“I’ve learned that making a living is not the same as making a life. ”
On the Huffington Post, five successful and prominent women were asked to give advice to their 22 year-old-selves. Most all of them gave career and money advice. Admittedly, it was a career that made these women who they are today. Plus, a career takes up a large part of every working person’s life, and in many ways a career is how working people define who they are. It lets people know where they fit, how they are contributing to society. Nevertheless, to my mind, there is so much more than career advice for an older self to impart to her younger self.
There are qualities of being that are more general and broadly applicable that would prove useful. One such quality might be “diligence.” Diligence applies to the working world, but it also umbrella’s social interaction. We have duties outside of what we get paid for: being kind, being helpful, and loving others. Everyone could improve on being more diligent about these essential ways of being. These are more than good behavior; they are the underpinnings, the foundations of every social construct worldwide. Without them, society collapses into self-centered anarchy.
Speaking of important social constructs, I remember when I was in college, studying to be a teacher; the question arose about what made a good marriage partner. Most everyone in the room’s number one answer was, “My partner can’t be cheap.” My number one answer was, “My partner should be kind.” I have never forgotten that moment when a sad part of the culture was revealed to me in a poignant way. It seems, judging by those women in the Huffington Post, that money and position in the working world, are more important than other things. And it’s not just that publication; I read, see and hear the same thing in all the media outlets; it’s all about the economy and rarely about the environment, caring for one’s fellow human beings, sustainability, or striving harder for peace.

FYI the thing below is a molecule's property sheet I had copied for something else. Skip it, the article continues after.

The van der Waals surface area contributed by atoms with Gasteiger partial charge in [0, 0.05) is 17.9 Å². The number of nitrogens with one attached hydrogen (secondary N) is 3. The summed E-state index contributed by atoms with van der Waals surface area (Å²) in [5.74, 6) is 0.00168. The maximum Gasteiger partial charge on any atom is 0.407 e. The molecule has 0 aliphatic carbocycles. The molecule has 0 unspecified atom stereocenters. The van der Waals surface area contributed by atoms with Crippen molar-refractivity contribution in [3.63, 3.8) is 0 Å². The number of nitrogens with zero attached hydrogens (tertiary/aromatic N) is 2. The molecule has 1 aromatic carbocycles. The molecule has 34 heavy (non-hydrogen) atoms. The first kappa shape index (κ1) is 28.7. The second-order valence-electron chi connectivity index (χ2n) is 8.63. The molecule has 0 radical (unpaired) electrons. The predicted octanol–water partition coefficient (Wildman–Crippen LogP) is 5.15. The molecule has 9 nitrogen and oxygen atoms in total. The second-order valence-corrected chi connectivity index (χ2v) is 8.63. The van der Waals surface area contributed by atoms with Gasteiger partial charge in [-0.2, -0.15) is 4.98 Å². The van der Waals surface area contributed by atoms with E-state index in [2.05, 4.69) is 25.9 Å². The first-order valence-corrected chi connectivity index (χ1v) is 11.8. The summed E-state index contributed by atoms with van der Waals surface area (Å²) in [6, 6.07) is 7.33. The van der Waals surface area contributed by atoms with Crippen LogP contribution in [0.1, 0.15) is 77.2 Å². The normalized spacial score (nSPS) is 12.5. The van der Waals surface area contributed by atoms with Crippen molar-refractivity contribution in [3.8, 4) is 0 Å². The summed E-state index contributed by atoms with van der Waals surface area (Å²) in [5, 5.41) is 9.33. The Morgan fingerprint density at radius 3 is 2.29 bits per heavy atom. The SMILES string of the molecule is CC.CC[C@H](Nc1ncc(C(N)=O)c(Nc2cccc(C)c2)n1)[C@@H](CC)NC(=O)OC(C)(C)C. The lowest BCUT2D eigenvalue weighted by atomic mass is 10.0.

So, what might each of us, not just those who have the endorsement of money on our resume, impart to our younger selves, who exist in the new crowds of young people thronging forward like salmon to sea? Besides planning and goal setting, what will bring the greatest success? Perhaps we should fall back on the old guard: Be honest in everything, work hard no matter what you are doing, love one another based on nothing other than you are fellow humans, be diligent, persevere. Those qualities will ensure success, no matter what the context or field.